The National Jwb Condemns State Department Mideast Policy; Calls for U.S. Aid
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The National Jwb Condemns State Department Mideast Policy; Calls for U.S. Aid

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The National Jewish Welfare Board, ending its biennial convention today, passed a resolution condemning the State Department for its current Middle East policy, which it said “plays into the hands of the USSR by offering concessions that advance Soviet designs in the Middle East at Israel’s expense.” The 1000 delegates called for “essential military and economic aid” to Israel, “standing firm against Soviet pressures” and “using American influence not to draft the terms of a settlement but to bring both sides to the conference table.” The convention passed another resolution urging Jewish centers and YM-YWHA’s to “cooperate fully” with the American Jewish Conference on Soviet Jewry’s program to “ease the plight of Soviet Jews.” It also called on the White House to recommend “peace and progress” as the 25th anniversary theme of the United Nations.

Yitzhak Rabin, Israel’s Ambassador to the United States, told the delegates that no matter what setbacks Israel may face, “Israel will be strong and the people of Israel will continue to fight until peace is achieved.” He asserted that Israel was asking nothing from its allies–no troops, no promises, no guarantees–but the right to buy weapons to defend itself. The Ambassador’s declaration was made Friday, almost 24 hours before President Nixon’s press conference yesterday in which he hinted that the United States would not sell Jets to Israel at this time. Mr. Rabin stated that Israel “can take a setback but it will not reduce our fighting spirit, our belief, our determination to go on until peace is achieved.”


Focussing on the chances for peace or for war in the Mideast, Mr. Rabin offered four prerequisites for peace: Direct negotiations between Israel and the Arabs; recognition of Israel’s existence by the Arabs; Arab acceptance of Israel’s continuation and open boundaries between the involved parties. “We don’t believe peace can be maintained if people are not allowed to talk to one another.” Mr. Rabin said. Of the Arab position, he commented: “I can’t understand how so many people can hate so much for such a long time and go into three wars–and lose all three-with a country that ‘does not exist.’ The Ambassador said that Israel would not accept any substitute for his prerequisites. He said they defined whether Israel had the right to exist as an independent country. “There can be no compromise,” he said, “because no one has found a compromise between being alive and being dead.”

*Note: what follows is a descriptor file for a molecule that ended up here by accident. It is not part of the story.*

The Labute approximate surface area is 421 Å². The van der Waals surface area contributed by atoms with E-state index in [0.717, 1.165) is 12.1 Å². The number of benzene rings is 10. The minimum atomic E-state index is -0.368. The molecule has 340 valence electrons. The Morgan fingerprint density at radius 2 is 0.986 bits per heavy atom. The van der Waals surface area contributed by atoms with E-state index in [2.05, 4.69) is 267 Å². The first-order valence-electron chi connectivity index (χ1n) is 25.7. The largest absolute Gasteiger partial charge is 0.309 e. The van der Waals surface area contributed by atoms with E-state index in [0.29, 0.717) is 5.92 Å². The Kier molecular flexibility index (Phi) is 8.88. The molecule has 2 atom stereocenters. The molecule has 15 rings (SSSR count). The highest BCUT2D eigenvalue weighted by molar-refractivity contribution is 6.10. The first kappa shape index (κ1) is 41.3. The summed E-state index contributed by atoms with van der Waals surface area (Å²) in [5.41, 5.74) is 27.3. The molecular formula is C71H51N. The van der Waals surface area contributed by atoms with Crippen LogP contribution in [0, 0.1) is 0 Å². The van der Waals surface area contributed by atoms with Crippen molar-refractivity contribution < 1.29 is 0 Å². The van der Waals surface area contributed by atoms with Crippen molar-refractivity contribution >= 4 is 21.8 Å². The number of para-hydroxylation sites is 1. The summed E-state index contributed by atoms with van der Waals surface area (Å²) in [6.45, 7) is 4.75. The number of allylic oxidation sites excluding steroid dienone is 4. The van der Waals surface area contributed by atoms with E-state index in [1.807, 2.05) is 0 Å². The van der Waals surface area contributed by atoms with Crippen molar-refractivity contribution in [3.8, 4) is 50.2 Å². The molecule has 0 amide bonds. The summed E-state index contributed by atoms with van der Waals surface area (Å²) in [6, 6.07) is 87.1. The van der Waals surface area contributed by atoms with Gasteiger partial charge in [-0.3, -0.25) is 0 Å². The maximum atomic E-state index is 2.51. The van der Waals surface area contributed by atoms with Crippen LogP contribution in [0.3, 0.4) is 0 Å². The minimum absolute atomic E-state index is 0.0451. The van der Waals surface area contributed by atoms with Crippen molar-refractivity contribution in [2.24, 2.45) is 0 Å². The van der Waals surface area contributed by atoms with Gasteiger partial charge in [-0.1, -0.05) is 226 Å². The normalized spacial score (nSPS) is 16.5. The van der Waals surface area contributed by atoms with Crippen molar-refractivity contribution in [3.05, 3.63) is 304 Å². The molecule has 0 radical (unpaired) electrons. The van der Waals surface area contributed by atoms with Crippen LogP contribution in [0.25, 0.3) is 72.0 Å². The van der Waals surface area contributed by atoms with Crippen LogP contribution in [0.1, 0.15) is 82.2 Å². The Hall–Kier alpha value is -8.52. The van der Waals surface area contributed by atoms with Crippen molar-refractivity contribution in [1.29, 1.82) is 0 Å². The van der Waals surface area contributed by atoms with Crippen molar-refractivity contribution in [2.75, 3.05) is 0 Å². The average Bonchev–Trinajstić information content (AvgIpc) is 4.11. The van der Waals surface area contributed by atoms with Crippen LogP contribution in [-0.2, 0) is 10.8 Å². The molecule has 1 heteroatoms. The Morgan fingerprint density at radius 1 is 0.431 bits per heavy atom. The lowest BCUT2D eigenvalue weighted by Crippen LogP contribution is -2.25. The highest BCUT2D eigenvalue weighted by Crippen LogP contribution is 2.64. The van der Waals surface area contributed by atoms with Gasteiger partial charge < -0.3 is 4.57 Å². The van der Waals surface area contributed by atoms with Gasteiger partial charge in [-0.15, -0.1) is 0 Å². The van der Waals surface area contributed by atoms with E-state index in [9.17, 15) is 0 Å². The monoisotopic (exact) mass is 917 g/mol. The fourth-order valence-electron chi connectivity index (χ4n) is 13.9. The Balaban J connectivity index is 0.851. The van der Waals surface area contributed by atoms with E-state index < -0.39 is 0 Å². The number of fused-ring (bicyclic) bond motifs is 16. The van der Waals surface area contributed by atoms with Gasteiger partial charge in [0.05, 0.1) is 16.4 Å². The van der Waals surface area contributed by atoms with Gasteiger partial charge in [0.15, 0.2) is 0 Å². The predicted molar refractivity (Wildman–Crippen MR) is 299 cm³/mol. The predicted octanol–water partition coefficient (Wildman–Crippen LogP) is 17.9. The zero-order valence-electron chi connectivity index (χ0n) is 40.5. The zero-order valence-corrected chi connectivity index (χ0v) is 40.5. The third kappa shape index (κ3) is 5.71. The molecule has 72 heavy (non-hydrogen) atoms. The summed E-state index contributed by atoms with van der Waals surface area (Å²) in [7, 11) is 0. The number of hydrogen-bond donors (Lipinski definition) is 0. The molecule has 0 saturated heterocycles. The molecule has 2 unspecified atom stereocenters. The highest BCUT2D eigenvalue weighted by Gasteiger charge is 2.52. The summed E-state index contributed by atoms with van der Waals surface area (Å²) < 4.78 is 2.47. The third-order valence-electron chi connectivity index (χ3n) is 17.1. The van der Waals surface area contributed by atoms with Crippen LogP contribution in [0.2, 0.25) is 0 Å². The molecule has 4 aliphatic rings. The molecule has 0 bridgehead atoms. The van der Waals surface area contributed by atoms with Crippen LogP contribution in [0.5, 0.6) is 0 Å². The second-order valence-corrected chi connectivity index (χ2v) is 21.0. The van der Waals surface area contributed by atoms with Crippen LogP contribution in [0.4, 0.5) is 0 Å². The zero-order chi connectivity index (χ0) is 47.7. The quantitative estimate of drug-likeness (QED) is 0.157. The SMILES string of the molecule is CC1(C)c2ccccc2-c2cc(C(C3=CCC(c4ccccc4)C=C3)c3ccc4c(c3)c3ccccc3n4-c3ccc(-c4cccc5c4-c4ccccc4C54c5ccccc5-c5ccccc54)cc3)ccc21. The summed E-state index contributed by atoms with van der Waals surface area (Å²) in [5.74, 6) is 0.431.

Mr. Rabin said that realistically, “Prospects for peace are very limited for the foreseeable future” because the Soviet Union was trying to keep things stirred up so that it would have reason to be In the Middle East. He said also that there will be no war “as long as we have the means by which to defend ourselves.” Israel possesses that capability today, he noted, but unless it gets more weapons, the arms balance in the Middle East will be loaded in favor of the Arabs in two or three years.”

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